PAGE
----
Go. No, seriously, go! Get the hell outta here!
A young, brass, and quick-fire driver Speed Racer (Emile Hirsch) is, as they say, “a demon on wheels.” He races because of a love he’s had since a little tike, doesn’t want to slow up for anything, whether it be off or on the track, and knows that it’s what he wants to do with the rest of his life. That’s great because he’s good at it, and his parents (John Goodman and Susan Sarandon) approve of it as well. However, now that Speed’s skills are getting more and more noticed by the races, he’s starting to gain more attention on his tale which means that more big-corporate sponsors want him to be apart of their “fixed” races, and what him, to make them, money. It’s a cheap scam that Speed may fall for, if he doesn’t listen to a special someone named Racer X (Matthew Fox); his arch-nemesis who may have a secret agenda on his hands.
If you’ve ever watched a single episode of the original, 1960’s TV-anime show, you’ll know that Speed Racer was bananas. And I don’t say that because there’s a monkey in both the show and the movie – I mean it was literally crazy. It was wild, fast-paced, sped-up (pun intended, I’m assuming), always jumpy, and rarely ever slowed down for a single bit. Because of that, it was one of my favorite cartoons to watch as a little kiddie, since anything that featured a down-to-earth, slow-as-molasses story meant I would either die of boredom or fall asleep. That means obviously any person taking the reigns of directing a Speed Racer movie had to know what they were doing and getting themselves into, which is why the Wachowski’s seemed like the perfect fit for this material.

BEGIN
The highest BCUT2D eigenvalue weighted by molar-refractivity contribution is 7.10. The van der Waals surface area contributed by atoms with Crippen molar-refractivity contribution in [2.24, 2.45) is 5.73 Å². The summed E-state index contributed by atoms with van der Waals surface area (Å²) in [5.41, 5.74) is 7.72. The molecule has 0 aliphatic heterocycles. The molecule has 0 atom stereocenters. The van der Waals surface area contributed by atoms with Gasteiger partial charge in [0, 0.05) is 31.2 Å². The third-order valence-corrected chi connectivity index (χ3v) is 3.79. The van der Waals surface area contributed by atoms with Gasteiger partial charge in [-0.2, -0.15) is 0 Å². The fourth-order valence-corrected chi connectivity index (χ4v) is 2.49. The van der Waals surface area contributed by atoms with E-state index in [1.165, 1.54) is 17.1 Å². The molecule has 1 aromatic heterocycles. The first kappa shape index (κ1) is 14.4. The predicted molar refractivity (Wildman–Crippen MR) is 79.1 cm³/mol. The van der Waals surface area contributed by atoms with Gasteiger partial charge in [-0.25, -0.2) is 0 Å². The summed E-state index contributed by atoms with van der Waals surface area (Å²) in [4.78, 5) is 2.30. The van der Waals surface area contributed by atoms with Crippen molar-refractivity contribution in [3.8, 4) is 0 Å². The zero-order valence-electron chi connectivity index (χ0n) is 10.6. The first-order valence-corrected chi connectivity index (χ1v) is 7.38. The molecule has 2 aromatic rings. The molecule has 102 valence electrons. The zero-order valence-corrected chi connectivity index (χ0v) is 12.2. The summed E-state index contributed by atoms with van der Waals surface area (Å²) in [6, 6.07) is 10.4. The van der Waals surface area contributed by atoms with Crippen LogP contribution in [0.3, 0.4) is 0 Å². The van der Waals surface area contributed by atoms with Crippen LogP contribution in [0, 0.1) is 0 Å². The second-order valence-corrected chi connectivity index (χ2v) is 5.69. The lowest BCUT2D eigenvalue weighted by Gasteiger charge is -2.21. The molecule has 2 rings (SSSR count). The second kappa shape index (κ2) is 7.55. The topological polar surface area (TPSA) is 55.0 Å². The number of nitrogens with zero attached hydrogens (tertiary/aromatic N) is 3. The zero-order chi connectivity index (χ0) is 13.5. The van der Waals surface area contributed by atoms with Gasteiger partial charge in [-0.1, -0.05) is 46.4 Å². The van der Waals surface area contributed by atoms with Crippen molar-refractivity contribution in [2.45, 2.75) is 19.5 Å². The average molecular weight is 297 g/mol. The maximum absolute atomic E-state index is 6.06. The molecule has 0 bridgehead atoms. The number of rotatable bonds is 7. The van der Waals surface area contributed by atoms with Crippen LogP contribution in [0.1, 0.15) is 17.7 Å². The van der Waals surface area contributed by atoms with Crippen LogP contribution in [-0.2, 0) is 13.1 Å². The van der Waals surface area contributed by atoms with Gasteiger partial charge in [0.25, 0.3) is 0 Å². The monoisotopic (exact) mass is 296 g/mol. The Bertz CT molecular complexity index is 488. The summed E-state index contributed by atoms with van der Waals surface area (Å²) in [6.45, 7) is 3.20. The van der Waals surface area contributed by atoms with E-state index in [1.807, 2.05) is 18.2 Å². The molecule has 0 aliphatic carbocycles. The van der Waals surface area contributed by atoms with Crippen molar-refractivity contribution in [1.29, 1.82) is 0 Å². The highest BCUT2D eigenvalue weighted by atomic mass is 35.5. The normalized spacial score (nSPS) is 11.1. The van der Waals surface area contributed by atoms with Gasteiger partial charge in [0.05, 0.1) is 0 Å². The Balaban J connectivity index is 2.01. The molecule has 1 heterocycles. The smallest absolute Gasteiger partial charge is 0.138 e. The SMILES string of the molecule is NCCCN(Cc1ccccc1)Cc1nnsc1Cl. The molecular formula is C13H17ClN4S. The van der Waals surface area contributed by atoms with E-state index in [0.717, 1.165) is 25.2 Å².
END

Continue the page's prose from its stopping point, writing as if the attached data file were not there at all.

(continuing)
And trust me, for awhile, it seemed like my dreams were coming true. Not only was the opening racing-sequence fun and pulse-pounding, but it was downright beautiful to look at in the type of way that made me feel as if I was watching a video-game, albeit one that I wanted to play myself, but didn’t feel like nudging the other person too much for. It was just catching my eye I’d expect a movie from this type of source material to be and look like, and then some. Some may give the movie crap for having it essentially be a bunch of actors, standing in front of a green-screen, as they act their asses off, with no background whatsoever, but it worked. It wasn’t perfect, but it definitely worked because it’s a Speed Racer movie, not Schindler’s List or anything of the sort.
Then again, you could have had the Wachowskis fooled since about half of their film is dedicated to just car-racing, whereas the rest of the two hours is dedicated to a bunch of needless, nonsensical drama that’s as standard and as boring as you can get, yet, we’re supposed to care for because it’s Speed Racer and his lovable family. Not going to argue whether or not Racer’s cast of friends and family aren’t as lovable here, as they were in the show, but there seems to be too much time on them, their problems, their sadness, and what gets them waking up in the morning. I love these characters for talking fast and being nothing else other than cartoons, but I can’t take them seriously as fully, rounded-out human-beings, as much as the actors in the roles may try to make me think otherwise.